The world waited with bated breath to see what would happen next. And then it happened: nothing.
When no Soviet tanks deployed to Poland to crush the rebels, political movements in other nations—first Hungary, followed by East Germany, Bulgaria, Czechoslovakia and Romania—soon followed in what became known as the Revolutions of 1989.
The collapse of Communism had begun.
'Marx's Ideological Heirs'
On October 25, 1989, a mere two months after Poland's pivotal election, the New York Times published an article, headlined "The Mainstreaming of Marxism in US Colleges," describing a strange and seemingly paradoxical phenomenon. Even as the world's great experiment in Marxism was collapsing for all to see, Marxist ideas were taking root and becoming mainstream in the halls of American universities.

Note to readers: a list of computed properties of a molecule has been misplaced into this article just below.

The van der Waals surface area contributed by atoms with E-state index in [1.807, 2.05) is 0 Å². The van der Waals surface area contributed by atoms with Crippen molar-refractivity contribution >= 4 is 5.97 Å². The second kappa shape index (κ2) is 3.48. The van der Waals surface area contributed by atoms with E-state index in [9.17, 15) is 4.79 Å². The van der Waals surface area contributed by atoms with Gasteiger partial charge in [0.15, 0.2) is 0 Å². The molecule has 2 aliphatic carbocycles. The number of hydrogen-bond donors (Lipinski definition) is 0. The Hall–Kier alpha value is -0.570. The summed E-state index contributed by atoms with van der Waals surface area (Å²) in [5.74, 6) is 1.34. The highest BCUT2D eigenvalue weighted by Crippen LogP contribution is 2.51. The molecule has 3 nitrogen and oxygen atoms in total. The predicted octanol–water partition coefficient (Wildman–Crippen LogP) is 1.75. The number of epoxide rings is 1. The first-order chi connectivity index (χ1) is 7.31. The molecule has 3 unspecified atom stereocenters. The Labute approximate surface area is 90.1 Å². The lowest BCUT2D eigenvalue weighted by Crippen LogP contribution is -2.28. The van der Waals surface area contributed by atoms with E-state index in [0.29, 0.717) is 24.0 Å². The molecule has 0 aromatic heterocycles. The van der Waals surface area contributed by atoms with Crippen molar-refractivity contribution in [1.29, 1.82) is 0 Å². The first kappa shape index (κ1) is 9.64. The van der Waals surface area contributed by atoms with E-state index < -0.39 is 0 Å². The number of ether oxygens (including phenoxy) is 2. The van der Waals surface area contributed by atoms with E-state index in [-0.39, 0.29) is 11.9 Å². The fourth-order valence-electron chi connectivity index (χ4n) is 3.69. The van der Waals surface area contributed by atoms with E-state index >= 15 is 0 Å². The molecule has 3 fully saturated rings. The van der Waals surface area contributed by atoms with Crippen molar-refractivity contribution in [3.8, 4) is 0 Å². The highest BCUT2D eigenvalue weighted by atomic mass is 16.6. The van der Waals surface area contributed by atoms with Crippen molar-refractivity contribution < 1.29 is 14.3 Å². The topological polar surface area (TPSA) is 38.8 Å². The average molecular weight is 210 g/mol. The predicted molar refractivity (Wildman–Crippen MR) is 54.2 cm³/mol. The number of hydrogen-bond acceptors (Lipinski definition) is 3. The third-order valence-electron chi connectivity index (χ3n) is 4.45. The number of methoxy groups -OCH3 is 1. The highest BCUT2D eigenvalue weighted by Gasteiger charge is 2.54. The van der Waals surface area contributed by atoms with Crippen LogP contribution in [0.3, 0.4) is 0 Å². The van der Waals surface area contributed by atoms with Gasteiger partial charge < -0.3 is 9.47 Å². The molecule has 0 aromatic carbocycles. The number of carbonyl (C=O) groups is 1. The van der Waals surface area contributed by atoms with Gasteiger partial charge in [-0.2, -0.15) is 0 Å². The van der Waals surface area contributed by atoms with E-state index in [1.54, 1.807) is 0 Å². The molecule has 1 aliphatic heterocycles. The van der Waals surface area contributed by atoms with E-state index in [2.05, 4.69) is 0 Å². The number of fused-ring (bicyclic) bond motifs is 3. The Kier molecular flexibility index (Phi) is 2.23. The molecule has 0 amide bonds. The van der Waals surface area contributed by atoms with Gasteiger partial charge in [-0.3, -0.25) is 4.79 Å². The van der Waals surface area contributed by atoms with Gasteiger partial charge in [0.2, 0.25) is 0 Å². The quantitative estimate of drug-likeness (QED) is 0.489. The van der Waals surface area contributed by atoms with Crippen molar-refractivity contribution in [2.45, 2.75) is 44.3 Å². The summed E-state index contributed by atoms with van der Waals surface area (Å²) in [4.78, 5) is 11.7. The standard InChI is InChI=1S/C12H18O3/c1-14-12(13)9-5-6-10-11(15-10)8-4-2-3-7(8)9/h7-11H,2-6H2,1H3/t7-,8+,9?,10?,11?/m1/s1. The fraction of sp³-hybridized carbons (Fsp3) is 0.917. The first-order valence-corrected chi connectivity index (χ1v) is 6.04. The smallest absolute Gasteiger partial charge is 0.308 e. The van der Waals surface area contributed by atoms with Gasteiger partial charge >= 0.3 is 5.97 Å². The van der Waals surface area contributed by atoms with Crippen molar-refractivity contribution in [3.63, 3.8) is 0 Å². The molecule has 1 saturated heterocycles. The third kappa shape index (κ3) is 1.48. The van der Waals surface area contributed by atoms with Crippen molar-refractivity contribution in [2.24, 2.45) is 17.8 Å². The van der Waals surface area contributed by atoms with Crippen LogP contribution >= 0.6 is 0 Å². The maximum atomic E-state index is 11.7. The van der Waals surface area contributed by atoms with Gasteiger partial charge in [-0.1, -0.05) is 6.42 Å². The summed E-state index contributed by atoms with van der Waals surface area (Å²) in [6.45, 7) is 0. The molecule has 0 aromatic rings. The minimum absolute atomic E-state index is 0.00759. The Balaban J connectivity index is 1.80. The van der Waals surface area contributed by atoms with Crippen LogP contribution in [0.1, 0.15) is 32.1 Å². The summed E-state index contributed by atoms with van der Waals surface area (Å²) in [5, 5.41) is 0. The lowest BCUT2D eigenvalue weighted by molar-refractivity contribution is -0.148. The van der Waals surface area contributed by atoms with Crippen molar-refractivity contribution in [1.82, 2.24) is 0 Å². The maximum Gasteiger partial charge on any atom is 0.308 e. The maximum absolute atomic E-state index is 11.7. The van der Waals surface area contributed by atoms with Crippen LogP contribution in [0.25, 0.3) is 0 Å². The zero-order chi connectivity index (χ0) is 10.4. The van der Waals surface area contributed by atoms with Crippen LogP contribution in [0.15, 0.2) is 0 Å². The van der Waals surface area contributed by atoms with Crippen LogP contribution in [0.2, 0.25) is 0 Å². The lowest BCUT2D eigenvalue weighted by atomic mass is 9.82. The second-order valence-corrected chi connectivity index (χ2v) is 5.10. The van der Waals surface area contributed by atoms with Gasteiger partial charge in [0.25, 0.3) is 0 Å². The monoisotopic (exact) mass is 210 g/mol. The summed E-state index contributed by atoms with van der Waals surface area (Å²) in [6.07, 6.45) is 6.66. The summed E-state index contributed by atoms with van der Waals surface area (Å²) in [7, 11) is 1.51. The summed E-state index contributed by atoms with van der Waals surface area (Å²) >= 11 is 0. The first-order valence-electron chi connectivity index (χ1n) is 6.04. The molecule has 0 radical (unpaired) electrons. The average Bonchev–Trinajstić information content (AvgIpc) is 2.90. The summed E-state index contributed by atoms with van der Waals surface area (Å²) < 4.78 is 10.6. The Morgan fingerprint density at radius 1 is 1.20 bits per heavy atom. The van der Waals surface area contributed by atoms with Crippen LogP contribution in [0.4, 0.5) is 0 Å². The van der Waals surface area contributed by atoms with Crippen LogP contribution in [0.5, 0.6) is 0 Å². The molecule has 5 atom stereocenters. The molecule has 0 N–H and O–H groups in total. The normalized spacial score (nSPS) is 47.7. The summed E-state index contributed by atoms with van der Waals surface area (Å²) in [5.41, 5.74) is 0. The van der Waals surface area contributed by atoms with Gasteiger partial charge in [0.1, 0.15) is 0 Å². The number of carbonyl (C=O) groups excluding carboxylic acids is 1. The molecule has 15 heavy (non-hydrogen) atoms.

"As Karl Marx's ideological heirs in Communist nations struggle to transform his political legacy, his intellectual heirs on American campuses have virtually completed their own transformation from brash, beleaguered outsiders to assimilated academic insiders," wrote Felicity Barringer.